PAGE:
Promised for over two years, the major project entails construction of 400,000 small- and medium-sized apartments (70-100 square meters) across the country, particularly in the province of Tehran. About half the homes are to be constructed in Tehran’s suburban “new towns,” such as Parand in the west and Pardis in the east. The project is slated to be completed by early 2021.
“While people expect government intervention at times of hardship, the reality is that such interventions more often than not lead to disturbances,” housing expert Mehdi Soltan Mohammadi told Al-Monitor. “This does not mean that government initiatives will have no effect, but the main role of the government in these scenarios should be to facilitate flow of private capital to the housing sector.”
Indeed, Iran has had ample experience with failed large-scale state projects. The most infamous is Mehr Housing, a huge plan launched by the government of former President Mahmoud Ahmadinejad to provide housing to low-income families during an economic recession. It aimed to build more than 1 million homes, but ultimately came to be known as not much more than a populist project.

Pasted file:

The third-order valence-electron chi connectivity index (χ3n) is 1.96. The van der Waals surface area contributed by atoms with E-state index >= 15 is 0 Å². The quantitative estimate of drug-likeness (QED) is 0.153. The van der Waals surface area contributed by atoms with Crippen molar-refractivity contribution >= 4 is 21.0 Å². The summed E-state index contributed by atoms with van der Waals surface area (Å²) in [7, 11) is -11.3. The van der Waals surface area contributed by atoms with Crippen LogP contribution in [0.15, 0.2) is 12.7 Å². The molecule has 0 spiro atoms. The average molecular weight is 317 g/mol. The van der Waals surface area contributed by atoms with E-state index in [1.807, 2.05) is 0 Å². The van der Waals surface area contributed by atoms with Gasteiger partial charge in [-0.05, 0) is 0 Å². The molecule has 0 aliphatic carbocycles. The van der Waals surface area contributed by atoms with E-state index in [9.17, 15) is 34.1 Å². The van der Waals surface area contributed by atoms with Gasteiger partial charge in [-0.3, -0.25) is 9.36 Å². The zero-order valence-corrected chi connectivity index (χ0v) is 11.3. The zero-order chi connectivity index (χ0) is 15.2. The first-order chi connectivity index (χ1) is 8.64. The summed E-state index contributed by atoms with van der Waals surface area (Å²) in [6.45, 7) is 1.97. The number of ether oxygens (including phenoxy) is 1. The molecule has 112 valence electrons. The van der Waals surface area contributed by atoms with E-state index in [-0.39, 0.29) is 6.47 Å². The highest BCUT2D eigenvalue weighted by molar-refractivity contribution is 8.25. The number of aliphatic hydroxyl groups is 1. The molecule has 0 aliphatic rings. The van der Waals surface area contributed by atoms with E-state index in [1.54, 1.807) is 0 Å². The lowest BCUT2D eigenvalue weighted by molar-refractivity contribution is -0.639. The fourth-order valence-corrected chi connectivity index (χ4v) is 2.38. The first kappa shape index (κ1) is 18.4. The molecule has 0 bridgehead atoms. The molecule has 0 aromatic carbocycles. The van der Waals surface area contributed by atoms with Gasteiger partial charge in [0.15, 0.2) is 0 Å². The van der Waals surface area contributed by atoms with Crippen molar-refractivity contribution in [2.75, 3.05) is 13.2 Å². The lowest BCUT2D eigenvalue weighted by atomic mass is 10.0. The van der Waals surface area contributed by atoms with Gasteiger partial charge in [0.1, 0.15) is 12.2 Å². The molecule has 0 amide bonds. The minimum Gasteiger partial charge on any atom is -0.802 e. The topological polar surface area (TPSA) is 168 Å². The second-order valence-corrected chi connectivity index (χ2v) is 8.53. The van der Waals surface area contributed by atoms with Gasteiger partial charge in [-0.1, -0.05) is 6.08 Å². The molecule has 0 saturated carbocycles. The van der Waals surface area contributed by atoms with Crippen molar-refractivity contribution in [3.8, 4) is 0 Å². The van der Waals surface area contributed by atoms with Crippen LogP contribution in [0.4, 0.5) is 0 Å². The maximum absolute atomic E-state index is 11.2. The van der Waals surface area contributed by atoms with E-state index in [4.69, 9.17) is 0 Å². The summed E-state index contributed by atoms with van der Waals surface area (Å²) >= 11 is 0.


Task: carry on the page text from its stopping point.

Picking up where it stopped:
In addition to heavily tapping into central bank resources, creating a lasting challenge for the banking system and the economy at large, it was also criticized for poor construction and planning. Mehr units were among the buildings that suffered the most damage during the 2017 earthquake in the western Kermanshah province. The Mehr project continues to be a thorn in the side of the Rouhani government that has yet to be able to finish it about a decade after its launch.
Perhaps this is why Rouhani’s project is designed differently: The Ministry of Roads and Urban Development will provide the land for new developments and exert supervision, but it will enlist private sector construction firms that will be able to bid for contracts and receive state loans and subsidized building material.
Either way, even as massive property price hikes seem to be relatively cooling, it would be very unlikely for Iran’s housing markets to become affordable for average Iranians in the near future.